Archive for the ‘Mechanical’ Category

Rebuilt Brake Hoses

Tuesday, March 6th, 2012

The bus being a mid-80s Chevy chassis, the theory is that the front right brake seized because the clamp that anchors the flex line rusts; the surface rust increases its thickness; the increased thickness decreases its interior diameter; the reduced ID squeezes the hose; and the squeezed hose passes high-pressure brake fluid from pressing the pedal but not as readily low-pressure brake fluid from the caliper’s return action.

Replacement hoses not available.

Rebuilt schoolbus brake hoses

Central States Thermo King to the rescue, again — remanufactured from scratch. $35 each. Hoses back to Neighbor Dan. Reinstallation promised for this weekend … and then he still has to check out the geyser from the reservoir.

Right, that’s another story.

<scrunches forehead really hard, squeezes eyes closed, clenches fists> I believe … I believe … I believe I will get to drive the bus again someday!


Friday, November 13th, 2009

Things have been quiet here for a while, but that’s not because nothing’s been happening — I’m just behind on writing about it. This one dates back to July. (Sheesh!)

I had noticed that the power steering fluid was low and was disappearing after I refilled, and I’d had the engine compartment cleaned so I could see where the fluid was coming out. On a Saturday afternoon after the cleaning, Jonathan opened the hood and found that the cleaning wasn’t necessary to locate the leak — a hose was shooting a sheet of fluid out of a crack in its side when I pressed the brakes. When I pressed the brakes? Ah, hydraboost.

Leaking hydraboost hose on '86 Chevy schoolbus

The hose is on the driver’s side of the engine compartment and joins a couple of pieces of steel line that run up to the brake master cylinder and down to the power steering gearbox. It’s part of the hydraboost system — the power brakes are powered by the power steering pump rather than by vacuum pressure, as on many passenger vehicles.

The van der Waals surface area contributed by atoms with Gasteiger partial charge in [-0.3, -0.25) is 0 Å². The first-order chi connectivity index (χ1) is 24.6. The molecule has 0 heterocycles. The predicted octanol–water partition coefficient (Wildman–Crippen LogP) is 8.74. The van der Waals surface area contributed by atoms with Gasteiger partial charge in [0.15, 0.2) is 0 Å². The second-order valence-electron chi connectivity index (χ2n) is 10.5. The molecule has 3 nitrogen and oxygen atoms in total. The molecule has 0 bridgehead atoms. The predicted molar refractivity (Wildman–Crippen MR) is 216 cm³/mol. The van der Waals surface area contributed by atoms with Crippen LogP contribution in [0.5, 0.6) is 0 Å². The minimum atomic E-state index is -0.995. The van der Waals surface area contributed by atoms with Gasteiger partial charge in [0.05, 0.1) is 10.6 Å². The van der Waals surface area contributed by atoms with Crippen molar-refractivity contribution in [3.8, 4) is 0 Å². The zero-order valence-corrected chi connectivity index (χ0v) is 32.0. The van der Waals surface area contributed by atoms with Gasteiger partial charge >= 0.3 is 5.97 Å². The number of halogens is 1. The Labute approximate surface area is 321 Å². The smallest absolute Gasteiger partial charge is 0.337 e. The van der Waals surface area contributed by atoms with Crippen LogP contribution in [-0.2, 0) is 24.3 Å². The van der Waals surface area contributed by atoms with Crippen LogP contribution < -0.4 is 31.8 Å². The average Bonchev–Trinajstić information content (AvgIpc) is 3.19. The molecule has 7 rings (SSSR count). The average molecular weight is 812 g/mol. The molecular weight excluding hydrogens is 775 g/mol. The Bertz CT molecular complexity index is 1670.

Chasing a New Line

Well, drat, I took careful notes of all of my phone calls trying to find a replacement or rebuilt line and now can’t find them. Working from memory:

I started with Bumper to Bumper in Newton, who were recommended to me as being a good source for parts for big ugly things. They had nothing, but referred me to a hose company in Wichita. They weren’t actually in the business of making this type of hoses, but referred me to someone else, who referred me to someone else, whom I visited after work.

Meanwhile I called O’Reilly Auto Parts in Newton, who had nothing but suggested I call the Chevy dealership. This was the most promising lead so far — I got a part number, the information that it was a discontinued 20-year-old part, and the locations and phone numbers of the three dealerships in the US that showed the line in their inventory locator. I also got the price — when new, $230. Okay, WOW.

California was supposed to have two but told me they hadn’t uploaded inventory to the locator service for at least two years and didn’t have any. Another place (Oregon???) also didn’t have any. Alaska has four of them, new old stock (so they’re probably brittle by now), for the original price. Plus shipping. Uh, no.

After work I raced across Wichita to the company in the southwest industrial district who rebuilds hoses and tubing, arriving just barely before they closed. They looked at the compression fittings where the hose joined to the tubing and the amount of rust pitting on the steel line and told me that they likely couldn’t put on new fittings that wouldn’t leak.

But I should try “CSTK,” who brazes new fittings onto tubing. On the north edge of town — literally about as far away as you can get in the Wichita metro area. And only a few minutes from closing.